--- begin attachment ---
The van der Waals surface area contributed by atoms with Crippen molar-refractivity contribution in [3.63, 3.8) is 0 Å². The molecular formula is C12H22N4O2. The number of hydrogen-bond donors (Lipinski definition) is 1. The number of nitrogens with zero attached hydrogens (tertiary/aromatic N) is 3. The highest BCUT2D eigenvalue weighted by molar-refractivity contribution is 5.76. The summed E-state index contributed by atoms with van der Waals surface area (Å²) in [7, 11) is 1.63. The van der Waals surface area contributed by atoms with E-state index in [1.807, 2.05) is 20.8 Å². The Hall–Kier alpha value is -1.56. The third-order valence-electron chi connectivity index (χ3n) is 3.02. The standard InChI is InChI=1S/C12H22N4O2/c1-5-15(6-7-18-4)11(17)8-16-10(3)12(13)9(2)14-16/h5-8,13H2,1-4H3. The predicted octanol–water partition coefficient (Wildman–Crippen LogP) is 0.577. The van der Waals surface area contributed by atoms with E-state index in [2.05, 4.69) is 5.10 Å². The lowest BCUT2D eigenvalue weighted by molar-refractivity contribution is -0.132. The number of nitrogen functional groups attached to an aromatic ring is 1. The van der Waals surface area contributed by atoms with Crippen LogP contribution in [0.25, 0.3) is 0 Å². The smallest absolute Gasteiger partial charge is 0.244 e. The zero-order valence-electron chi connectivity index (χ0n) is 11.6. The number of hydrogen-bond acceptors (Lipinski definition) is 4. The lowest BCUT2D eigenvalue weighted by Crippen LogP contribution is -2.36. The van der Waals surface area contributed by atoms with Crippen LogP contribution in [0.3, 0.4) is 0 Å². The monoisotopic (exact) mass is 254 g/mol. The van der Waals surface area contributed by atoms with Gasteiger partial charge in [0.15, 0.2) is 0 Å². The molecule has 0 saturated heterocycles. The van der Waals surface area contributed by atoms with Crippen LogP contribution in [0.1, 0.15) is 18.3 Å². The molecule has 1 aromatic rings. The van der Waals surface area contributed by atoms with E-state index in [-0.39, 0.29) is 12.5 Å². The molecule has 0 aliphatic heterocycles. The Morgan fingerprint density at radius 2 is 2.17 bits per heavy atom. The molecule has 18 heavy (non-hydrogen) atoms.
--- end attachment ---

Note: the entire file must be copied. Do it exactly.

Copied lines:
The van der Waals surface area contributed by atoms with Crippen molar-refractivity contribution in [3.63, 3.8) is 0 Å². The molecular formula is C12H22N4O2. The number of hydrogen-bond donors (Lipinski definition) is 1. The number of nitrogens with zero attached hydrogens (tertiary/aromatic N) is 3. The highest BCUT2D eigenvalue weighted by molar-refractivity contribution is 5.76. The summed E-state index contributed by atoms with van der Waals surface area (Å²) in [7, 11) is 1.63. The van der Waals surface area contributed by atoms with E-state index in [1.807, 2.05) is 20.8 Å². The Hall–Kier alpha value is -1.56. The third-order valence-electron chi connectivity index (χ3n) is 3.02. The standard InChI is InChI=1S/C12H22N4O2/c1-5-15(6-7-18-4)11(17)8-16-10(3)12(13)9(2)14-16/h5-8,13H2,1-4H3. The predicted octanol–water partition coefficient (Wildman–Crippen LogP) is 0.577. The van der Waals surface area contributed by atoms with E-state index in [2.05, 4.69) is 5.10 Å². The lowest BCUT2D eigenvalue weighted by molar-refractivity contribution is -0.132. The number of nitrogen functional groups attached to an aromatic ring is 1. The van der Waals surface area contributed by atoms with Crippen LogP contribution in [0.25, 0.3) is 0 Å². The smallest absolute Gasteiger partial charge is 0.244 e. The zero-order valence-electron chi connectivity index (χ0n) is 11.6. The number of hydrogen-bond acceptors (Lipinski definition) is 4. The lowest BCUT2D eigenvalue weighted by Crippen LogP contribution is -2.36. The van der Waals surface area contributed by atoms with Crippen LogP contribution in [0.3, 0.4) is 0 Å². The monoisotopic (exact) mass is 254 g/mol. The van der Waals surface area contributed by atoms with Gasteiger partial charge in [0.15, 0.2) is 0 Å². The molecule has 0 saturated heterocycles. The van der Waals surface area contributed by atoms with Crippen LogP contribution in [0.1, 0.15) is 18.3 Å². The molecule has 1 aromatic rings. The van der Waals surface area contributed by atoms with E-state index in [-0.39, 0.29) is 12.5 Å². The molecule has 0 aliphatic heterocycles. The Morgan fingerprint density at radius 2 is 2.17 bits per heavy atom. The molecule has 18 heavy (non-hydrogen) atoms.